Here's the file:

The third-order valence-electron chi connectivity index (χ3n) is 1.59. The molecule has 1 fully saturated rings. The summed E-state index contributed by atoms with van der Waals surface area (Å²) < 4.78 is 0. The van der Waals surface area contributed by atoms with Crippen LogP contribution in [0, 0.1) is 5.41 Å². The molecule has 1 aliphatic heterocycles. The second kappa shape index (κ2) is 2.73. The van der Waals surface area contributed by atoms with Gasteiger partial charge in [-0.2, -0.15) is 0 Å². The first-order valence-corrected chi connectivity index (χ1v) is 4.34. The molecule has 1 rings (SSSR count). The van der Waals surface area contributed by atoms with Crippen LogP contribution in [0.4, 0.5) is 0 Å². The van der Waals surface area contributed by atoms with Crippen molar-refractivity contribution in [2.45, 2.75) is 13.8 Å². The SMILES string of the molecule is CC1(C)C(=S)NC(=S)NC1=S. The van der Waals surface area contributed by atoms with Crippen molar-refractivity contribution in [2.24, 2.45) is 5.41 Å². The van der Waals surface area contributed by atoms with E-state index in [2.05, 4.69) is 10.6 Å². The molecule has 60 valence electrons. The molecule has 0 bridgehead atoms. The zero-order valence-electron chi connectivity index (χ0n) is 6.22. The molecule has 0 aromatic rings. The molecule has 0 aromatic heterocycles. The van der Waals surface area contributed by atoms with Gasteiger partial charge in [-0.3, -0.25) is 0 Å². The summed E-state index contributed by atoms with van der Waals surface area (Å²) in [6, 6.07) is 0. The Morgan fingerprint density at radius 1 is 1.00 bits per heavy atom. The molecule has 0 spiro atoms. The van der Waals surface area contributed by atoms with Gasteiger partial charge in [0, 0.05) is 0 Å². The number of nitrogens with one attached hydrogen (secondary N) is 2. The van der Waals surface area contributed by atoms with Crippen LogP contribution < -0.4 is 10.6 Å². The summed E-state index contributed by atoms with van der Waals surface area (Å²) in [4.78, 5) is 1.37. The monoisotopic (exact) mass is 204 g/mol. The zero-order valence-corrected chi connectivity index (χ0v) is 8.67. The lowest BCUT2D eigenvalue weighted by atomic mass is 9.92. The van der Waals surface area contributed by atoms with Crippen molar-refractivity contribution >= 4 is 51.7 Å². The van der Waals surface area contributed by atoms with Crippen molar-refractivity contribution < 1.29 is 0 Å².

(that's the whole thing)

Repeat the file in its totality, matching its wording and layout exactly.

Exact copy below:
The third-order valence-electron chi connectivity index (χ3n) is 1.59. The molecule has 1 fully saturated rings. The summed E-state index contributed by atoms with van der Waals surface area (Å²) < 4.78 is 0. The van der Waals surface area contributed by atoms with Crippen LogP contribution in [0, 0.1) is 5.41 Å². The molecule has 1 aliphatic heterocycles. The second kappa shape index (κ2) is 2.73. The van der Waals surface area contributed by atoms with Gasteiger partial charge in [-0.2, -0.15) is 0 Å². The first-order valence-corrected chi connectivity index (χ1v) is 4.34. The molecule has 1 rings (SSSR count). The van der Waals surface area contributed by atoms with Crippen LogP contribution in [0.4, 0.5) is 0 Å². The van der Waals surface area contributed by atoms with Crippen molar-refractivity contribution in [2.45, 2.75) is 13.8 Å². The SMILES string of the molecule is CC1(C)C(=S)NC(=S)NC1=S. The van der Waals surface area contributed by atoms with Crippen molar-refractivity contribution in [2.24, 2.45) is 5.41 Å². The van der Waals surface area contributed by atoms with E-state index in [2.05, 4.69) is 10.6 Å². The molecule has 60 valence electrons. The molecule has 0 bridgehead atoms. The zero-order valence-electron chi connectivity index (χ0n) is 6.22. The molecule has 0 aromatic rings. The molecule has 0 aromatic heterocycles. The van der Waals surface area contributed by atoms with Gasteiger partial charge in [-0.3, -0.25) is 0 Å². The summed E-state index contributed by atoms with van der Waals surface area (Å²) in [6, 6.07) is 0. The Morgan fingerprint density at radius 1 is 1.00 bits per heavy atom. The molecule has 0 spiro atoms. The van der Waals surface area contributed by atoms with Gasteiger partial charge in [0, 0.05) is 0 Å². The number of nitrogens with one attached hydrogen (secondary N) is 2. The van der Waals surface area contributed by atoms with Crippen LogP contribution < -0.4 is 10.6 Å². The summed E-state index contributed by atoms with van der Waals surface area (Å²) in [4.78, 5) is 1.37. The monoisotopic (exact) mass is 204 g/mol. The zero-order valence-corrected chi connectivity index (χ0v) is 8.67. The lowest BCUT2D eigenvalue weighted by atomic mass is 9.92. The van der Waals surface area contributed by atoms with Crippen molar-refractivity contribution >= 4 is 51.7 Å². The van der Waals surface area contributed by atoms with Crippen molar-refractivity contribution < 1.29 is 0 Å².